Hugo, Luna and their four cubs are settling well into their new home.
The pride of African lions is headed up by one adult male lion Hugo, his mate Luna and their four cubs, Sola, Zahra, Alika, and Ebele, who our new lion keepers had the privilege of naming.
Two of our four cubs, settling in well the day after they arrived
Hugo is six years old and was born in Knowsley Safari Park in Merseyside before meeting his mate Luna at Longleat Safari Park. Five year old Luna was born in Blackpool Zoo she gave birth to four cubs nine months ago while at Longleat.
Hugo and his gang set off from Longleat Safari Park on Tuesday morning and arrived with us around lunchtime and are now settling well into their new Welsh home.
Hugo, our male, watching over his daughter
Two members of the Longleat team stayed to help with our lions settle in and to provide a full handover to the new keepers.
Tim Morphew, our zoo curator, said;
"Andy Hayton, the head of cats at Longleat Safari Park, was extremely impressed with how smooth the transition was on Tuesday and how calm Hugo and his family seemed with the move. It will take a while for the lions to completely settle in as the new enclosure doesn't smell of lions yet, once they start exploring and marking their territory, they'll feel right at home."
The arrival of the pride marks the completion of a £500,000 project to build a purpose-built, state-of-the-art two-acre enclosure for the lions at Folly Farm.
It also highlights the valuable work the attraction already does with UK charity Wildlife Vets International as part of its commitment to conservation, raising awareness and funds for in-situ big cat conservation projects.
Rosie Badger our newly appointed lion keeper, added:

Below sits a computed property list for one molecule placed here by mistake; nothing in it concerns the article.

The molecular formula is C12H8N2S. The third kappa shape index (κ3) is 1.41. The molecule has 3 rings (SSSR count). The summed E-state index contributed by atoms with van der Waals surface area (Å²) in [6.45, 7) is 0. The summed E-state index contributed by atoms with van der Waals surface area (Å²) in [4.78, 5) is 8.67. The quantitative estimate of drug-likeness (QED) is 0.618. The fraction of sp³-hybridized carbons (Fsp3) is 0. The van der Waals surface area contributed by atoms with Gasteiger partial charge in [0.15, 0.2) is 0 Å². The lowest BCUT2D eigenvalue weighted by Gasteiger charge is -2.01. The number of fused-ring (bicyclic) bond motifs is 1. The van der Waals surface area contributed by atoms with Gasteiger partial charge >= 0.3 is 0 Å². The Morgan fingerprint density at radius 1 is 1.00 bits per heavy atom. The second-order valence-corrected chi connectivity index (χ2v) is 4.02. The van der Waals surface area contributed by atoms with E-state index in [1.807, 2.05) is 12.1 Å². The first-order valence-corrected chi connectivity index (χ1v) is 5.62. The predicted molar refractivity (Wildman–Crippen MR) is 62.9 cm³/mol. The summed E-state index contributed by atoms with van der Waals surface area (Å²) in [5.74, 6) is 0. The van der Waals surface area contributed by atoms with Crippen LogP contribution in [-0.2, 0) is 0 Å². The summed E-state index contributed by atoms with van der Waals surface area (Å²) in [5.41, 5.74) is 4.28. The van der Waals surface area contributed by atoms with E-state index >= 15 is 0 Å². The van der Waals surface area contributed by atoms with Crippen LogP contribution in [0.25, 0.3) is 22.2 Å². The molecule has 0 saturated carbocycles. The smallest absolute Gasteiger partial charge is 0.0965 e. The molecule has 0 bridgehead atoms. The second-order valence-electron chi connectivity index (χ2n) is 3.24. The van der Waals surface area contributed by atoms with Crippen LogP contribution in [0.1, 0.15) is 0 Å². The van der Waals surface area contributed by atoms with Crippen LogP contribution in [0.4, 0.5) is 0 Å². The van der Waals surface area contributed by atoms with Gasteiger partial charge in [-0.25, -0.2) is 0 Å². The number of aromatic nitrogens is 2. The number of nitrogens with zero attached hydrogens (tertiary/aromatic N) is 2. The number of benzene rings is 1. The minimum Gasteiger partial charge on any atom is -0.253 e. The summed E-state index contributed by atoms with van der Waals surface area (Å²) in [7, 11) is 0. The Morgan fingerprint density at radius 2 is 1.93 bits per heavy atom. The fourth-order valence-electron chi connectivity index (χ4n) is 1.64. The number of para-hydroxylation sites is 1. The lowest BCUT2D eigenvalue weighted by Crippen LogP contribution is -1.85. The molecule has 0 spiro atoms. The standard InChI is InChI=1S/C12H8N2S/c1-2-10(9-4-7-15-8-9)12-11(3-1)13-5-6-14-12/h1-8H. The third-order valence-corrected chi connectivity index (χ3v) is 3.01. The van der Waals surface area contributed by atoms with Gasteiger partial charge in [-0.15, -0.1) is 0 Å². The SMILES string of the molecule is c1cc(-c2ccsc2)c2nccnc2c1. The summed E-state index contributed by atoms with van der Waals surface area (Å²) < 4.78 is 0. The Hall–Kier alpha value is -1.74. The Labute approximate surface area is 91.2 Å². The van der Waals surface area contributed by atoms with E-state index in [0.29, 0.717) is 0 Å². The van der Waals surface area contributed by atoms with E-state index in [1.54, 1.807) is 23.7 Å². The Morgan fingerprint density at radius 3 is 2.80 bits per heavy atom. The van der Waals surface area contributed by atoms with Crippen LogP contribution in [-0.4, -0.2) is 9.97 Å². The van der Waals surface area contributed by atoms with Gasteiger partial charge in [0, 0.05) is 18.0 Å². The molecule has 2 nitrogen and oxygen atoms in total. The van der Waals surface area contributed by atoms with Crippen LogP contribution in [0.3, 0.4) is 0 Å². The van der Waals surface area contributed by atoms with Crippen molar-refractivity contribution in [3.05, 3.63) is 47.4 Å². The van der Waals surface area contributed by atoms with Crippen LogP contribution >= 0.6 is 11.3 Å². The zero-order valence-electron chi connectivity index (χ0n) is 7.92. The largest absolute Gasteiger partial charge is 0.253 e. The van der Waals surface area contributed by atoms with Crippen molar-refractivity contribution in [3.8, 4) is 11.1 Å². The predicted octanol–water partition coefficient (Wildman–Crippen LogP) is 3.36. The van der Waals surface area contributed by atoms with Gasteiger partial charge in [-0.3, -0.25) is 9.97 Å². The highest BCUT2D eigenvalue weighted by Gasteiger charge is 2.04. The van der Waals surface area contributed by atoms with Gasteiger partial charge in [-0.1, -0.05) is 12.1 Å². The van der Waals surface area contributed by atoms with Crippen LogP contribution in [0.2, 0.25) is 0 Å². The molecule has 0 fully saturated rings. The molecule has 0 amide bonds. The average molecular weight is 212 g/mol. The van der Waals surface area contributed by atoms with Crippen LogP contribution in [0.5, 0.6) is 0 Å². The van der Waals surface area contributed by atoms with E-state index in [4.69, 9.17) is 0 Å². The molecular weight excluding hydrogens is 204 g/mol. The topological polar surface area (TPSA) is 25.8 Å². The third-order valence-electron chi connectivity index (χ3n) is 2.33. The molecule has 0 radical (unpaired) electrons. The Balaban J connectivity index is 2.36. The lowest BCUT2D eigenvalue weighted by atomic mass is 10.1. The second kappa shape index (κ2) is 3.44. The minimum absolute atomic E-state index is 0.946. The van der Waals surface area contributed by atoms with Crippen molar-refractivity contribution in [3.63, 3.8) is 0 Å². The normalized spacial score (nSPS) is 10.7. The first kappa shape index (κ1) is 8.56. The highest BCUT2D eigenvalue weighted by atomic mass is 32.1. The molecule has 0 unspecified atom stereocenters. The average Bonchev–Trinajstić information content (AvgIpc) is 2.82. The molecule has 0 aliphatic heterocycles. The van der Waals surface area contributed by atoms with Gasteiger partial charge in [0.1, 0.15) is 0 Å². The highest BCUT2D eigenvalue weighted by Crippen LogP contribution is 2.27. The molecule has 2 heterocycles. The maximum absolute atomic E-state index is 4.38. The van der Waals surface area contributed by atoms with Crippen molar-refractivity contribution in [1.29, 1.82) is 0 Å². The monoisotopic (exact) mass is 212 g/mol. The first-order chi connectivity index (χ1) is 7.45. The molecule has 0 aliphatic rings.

"Everybody at Folly Farm was so emotional when the lions arrived, I actually shed a tear. After months of preparation, training and visits to Longleat it was so great to see Hugo and his family in our enclosure. On the first night the lions were quite tired from their journey and they spent the first few hours slowly exploring their new den. They ate around 10 kilograms of raw beef for their first meal and the cubs cuddled up to Luna. It was a good sign that they were prepared to eat within hours of arriving in Wales and we're hoping that they will be ready to meet the public from the third week of July."
The new two acre lion enclosure is made up of four dens/bedrooms and visitors will be able to see the lions clearly in the house through large glass viewing windows.
Aerial view of the new lion enclosure at Folly Farm
Visitors will be able to enjoy clear and unrestricted views of the lions from three vantage points surrounding the outside enclosure.
Alongside the lion house is an education centre, themed as a fully-equipped ranger's hut, which will provide visitors with information on African lions and the work carried out by rangers in the wild to monitor and protect them.
There will also be real life footage of an African Savannah and audio to help place young animal lovers in the natural habitat of the lions and deliver conservation messages about the threats facing lions in the wild.